Conversations with Friends: A Novel PDF AZW3 EPUB MOBI TXT Download

NOW A HULU ORIGINAL SERIES • From the New York Times bestselling author of Normal People . . . “[A] cult-hit . . . [a] sharply realistic comedy of adultery and friendship.”—Entertainment Weekly SALLY ROONEY NAMED TO THE TIME 100 NEXT LIST • WINNER OF THE SUNDAY TIMES (UK) YOUNG WRITER OF THE YEAR AWARD • ONE OF BUZZFEED’S BEST BOOKS OF THE DECADE • ONE OF THE TEN BEST BOOKS OF THE YEAR: Vogue, Slate • ONE OF THE BEST BOOKS OF THE YEAR: ElleFrances is a coolheaded and darkly observant young woman, vaguely pursuing a career in writing while studying in Dublin. Her best friend is the beautiful and endlessly self-possessed Bobbi. At a local poetry performance one night, they meet a well-known photographer, and as the girls are then gradually drawn into her world, Frances is reluctantly impressed by the older woman’s sophisticated home and handsome husband, Nick. But however amusing Frances and Nick’s flirtation seems at first, it begins to give way to a strange—and then painful—intimacy.Written with gemlike precision and marked by a sly sense of humor, Conversations with Friends is wonderfully alive to the pleasures and dangers of youth, and the messy edges of female friendship.SHORTLISTED FOR THE INTERNATIONAL DUBLIN LITERARY AWARD“Sharp, funny, thought-provoking . . . a really great portrait of two young women as they’re figuring out how to be adults.”—Celeste Ng, Late Night with Seth Meyers Podcast“The dialogue is superb, as are the insights about communicating in the age of electronic devices. Rooney has a magical ability to write scenes of such verisimilitude that even when little happens they’re suspenseful.”—Curtis Sittenfeld, The Week“Rooney has the gift of imbuing everyday life with a sense of high stakes . . . a novel of delicious frictions.”—New York“A writer of rare confidence, with a lucid, exacting style . . . One wonderful aspect of Rooney’s consistently wonderful novel is the fierce clarity with which she examines the self-delusion that so often festers alongside presumed self-knowledge. . . . But Rooney’s natural power is as a psychological portraitist. She is acute and sophisticated about the workings of innocence; the protagonist of this novel about growing up has no idea just how much of it she has left to do.”—Alexandra Schwartz,The New Yorker“This book. This book. I read it in one day. I hear I’m not alone.”—Sarah Jessica Parker (Instagram)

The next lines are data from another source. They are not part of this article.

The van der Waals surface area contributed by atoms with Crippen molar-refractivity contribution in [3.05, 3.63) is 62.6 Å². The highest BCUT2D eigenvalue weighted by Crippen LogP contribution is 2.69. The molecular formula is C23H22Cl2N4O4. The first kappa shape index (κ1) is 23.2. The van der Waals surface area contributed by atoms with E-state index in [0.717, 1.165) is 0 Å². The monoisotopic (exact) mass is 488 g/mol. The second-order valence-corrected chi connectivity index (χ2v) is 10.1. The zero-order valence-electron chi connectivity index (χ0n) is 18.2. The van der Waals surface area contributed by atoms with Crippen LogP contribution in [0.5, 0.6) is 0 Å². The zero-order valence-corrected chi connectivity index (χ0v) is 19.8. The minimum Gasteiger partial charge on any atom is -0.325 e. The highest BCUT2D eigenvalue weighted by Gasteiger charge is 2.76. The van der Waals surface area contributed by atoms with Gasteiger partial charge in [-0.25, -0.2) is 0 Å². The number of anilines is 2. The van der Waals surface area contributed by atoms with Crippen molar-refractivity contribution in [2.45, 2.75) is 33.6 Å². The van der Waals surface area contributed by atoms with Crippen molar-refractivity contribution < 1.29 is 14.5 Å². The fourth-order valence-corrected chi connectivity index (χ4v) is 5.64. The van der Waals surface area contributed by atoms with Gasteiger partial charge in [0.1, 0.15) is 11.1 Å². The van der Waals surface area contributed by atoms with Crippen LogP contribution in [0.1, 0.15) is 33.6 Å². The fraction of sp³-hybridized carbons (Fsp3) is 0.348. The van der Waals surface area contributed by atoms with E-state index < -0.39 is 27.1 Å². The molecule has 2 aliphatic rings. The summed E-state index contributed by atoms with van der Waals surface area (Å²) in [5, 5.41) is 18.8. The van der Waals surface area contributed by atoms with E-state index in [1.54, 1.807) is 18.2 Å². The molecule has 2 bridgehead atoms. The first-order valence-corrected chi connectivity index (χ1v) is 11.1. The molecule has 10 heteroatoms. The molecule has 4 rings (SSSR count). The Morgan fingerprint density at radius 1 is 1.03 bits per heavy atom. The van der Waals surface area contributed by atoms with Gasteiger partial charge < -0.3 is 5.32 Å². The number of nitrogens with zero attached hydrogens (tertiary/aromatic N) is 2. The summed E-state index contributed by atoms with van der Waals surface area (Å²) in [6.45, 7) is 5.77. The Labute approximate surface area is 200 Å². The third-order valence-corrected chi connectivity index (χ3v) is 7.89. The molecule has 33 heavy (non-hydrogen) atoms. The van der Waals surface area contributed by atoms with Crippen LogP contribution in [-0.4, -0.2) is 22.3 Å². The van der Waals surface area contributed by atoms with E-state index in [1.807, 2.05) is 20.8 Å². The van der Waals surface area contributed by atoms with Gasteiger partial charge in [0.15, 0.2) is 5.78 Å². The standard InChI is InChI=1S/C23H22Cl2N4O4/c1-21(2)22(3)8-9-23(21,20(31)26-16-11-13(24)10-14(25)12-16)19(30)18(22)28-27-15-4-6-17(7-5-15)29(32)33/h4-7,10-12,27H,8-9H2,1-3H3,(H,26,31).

Sally Rooney
August 7, 2018
336 pages

File Size: 81 MB
Available File Formats: PDF AZW3 DOCX EPUB MOBI TXT or Kindle audiobook Audio CD(Several files can be converted to each other)
Language: English, Francais, Italiano, Espanol, Deutsch, chinese